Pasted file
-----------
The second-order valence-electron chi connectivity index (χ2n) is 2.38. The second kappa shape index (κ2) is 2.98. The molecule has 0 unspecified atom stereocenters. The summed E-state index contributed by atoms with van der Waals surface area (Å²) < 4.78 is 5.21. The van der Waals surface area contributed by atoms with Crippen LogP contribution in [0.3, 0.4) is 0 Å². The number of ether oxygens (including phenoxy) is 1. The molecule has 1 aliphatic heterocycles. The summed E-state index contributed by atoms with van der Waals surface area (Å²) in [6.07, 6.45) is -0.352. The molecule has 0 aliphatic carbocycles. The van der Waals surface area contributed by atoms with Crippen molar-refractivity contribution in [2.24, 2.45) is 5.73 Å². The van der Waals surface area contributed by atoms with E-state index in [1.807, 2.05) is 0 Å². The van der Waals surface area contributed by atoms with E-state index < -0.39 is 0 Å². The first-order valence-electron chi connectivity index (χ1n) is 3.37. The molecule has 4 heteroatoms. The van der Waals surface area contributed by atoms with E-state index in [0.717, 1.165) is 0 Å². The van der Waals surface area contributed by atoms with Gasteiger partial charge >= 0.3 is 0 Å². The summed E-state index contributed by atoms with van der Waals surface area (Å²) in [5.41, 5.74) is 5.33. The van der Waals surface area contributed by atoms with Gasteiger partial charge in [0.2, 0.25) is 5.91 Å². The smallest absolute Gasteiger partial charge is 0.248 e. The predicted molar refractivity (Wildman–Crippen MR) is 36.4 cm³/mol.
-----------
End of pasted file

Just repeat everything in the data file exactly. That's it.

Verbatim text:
The second-order valence-electron chi connectivity index (χ2n) is 2.38. The second kappa shape index (κ2) is 2.98. The molecule has 0 unspecified atom stereocenters. The summed E-state index contributed by atoms with van der Waals surface area (Å²) < 4.78 is 5.21. The van der Waals surface area contributed by atoms with Crippen LogP contribution in [0.3, 0.4) is 0 Å². The number of ether oxygens (including phenoxy) is 1. The molecule has 1 aliphatic heterocycles. The summed E-state index contributed by atoms with van der Waals surface area (Å²) in [6.07, 6.45) is -0.352. The molecule has 0 aliphatic carbocycles. The van der Waals surface area contributed by atoms with Crippen molar-refractivity contribution in [2.24, 2.45) is 5.73 Å². The van der Waals surface area contributed by atoms with E-state index in [1.807, 2.05) is 0 Å². The van der Waals surface area contributed by atoms with E-state index < -0.39 is 0 Å². The first-order valence-electron chi connectivity index (χ1n) is 3.37. The molecule has 4 heteroatoms. The van der Waals surface area contributed by atoms with E-state index in [0.717, 1.165) is 0 Å². The van der Waals surface area contributed by atoms with Gasteiger partial charge >= 0.3 is 0 Å². The summed E-state index contributed by atoms with van der Waals surface area (Å²) in [5.41, 5.74) is 5.33. The van der Waals surface area contributed by atoms with Gasteiger partial charge in [0.2, 0.25) is 5.91 Å². The smallest absolute Gasteiger partial charge is 0.248 e. The predicted molar refractivity (Wildman–Crippen MR) is 36.4 cm³/mol.